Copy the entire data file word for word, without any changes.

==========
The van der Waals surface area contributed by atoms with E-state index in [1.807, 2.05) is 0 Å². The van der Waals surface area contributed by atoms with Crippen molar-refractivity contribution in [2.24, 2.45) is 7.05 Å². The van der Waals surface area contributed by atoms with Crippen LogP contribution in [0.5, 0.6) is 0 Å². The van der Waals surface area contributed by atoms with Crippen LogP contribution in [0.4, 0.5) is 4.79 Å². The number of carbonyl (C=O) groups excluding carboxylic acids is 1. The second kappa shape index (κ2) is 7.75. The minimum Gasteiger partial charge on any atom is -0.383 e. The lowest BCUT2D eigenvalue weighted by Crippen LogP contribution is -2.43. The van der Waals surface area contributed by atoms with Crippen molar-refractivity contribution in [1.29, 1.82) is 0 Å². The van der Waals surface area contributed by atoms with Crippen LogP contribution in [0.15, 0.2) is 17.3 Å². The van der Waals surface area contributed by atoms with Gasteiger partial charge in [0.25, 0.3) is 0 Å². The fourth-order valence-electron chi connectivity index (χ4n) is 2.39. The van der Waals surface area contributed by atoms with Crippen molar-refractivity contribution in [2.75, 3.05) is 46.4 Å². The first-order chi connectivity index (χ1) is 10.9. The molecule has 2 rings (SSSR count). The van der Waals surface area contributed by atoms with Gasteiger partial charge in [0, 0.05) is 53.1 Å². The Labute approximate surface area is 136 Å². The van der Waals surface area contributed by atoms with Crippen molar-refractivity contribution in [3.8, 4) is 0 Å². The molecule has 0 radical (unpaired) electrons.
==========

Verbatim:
The van der Waals surface area contributed by atoms with E-state index in [1.807, 2.05) is 0 Å². The van der Waals surface area contributed by atoms with Crippen molar-refractivity contribution in [2.24, 2.45) is 7.05 Å². The van der Waals surface area contributed by atoms with Crippen LogP contribution in [0.5, 0.6) is 0 Å². The van der Waals surface area contributed by atoms with Crippen LogP contribution in [0.4, 0.5) is 4.79 Å². The number of carbonyl (C=O) groups excluding carboxylic acids is 1. The second kappa shape index (κ2) is 7.75. The minimum Gasteiger partial charge on any atom is -0.383 e. The lowest BCUT2D eigenvalue weighted by Crippen LogP contribution is -2.43. The van der Waals surface area contributed by atoms with Crippen molar-refractivity contribution in [1.29, 1.82) is 0 Å². The van der Waals surface area contributed by atoms with Crippen LogP contribution in [0.15, 0.2) is 17.3 Å². The van der Waals surface area contributed by atoms with Gasteiger partial charge in [0.25, 0.3) is 0 Å². The fourth-order valence-electron chi connectivity index (χ4n) is 2.39. The van der Waals surface area contributed by atoms with Crippen molar-refractivity contribution in [2.75, 3.05) is 46.4 Å². The first-order chi connectivity index (χ1) is 10.9. The molecule has 2 rings (SSSR count). The van der Waals surface area contributed by atoms with Gasteiger partial charge in [0, 0.05) is 53.1 Å². The Labute approximate surface area is 136 Å². The van der Waals surface area contributed by atoms with Crippen molar-refractivity contribution in [3.8, 4) is 0 Å². The molecule has 0 radical (unpaired) electrons.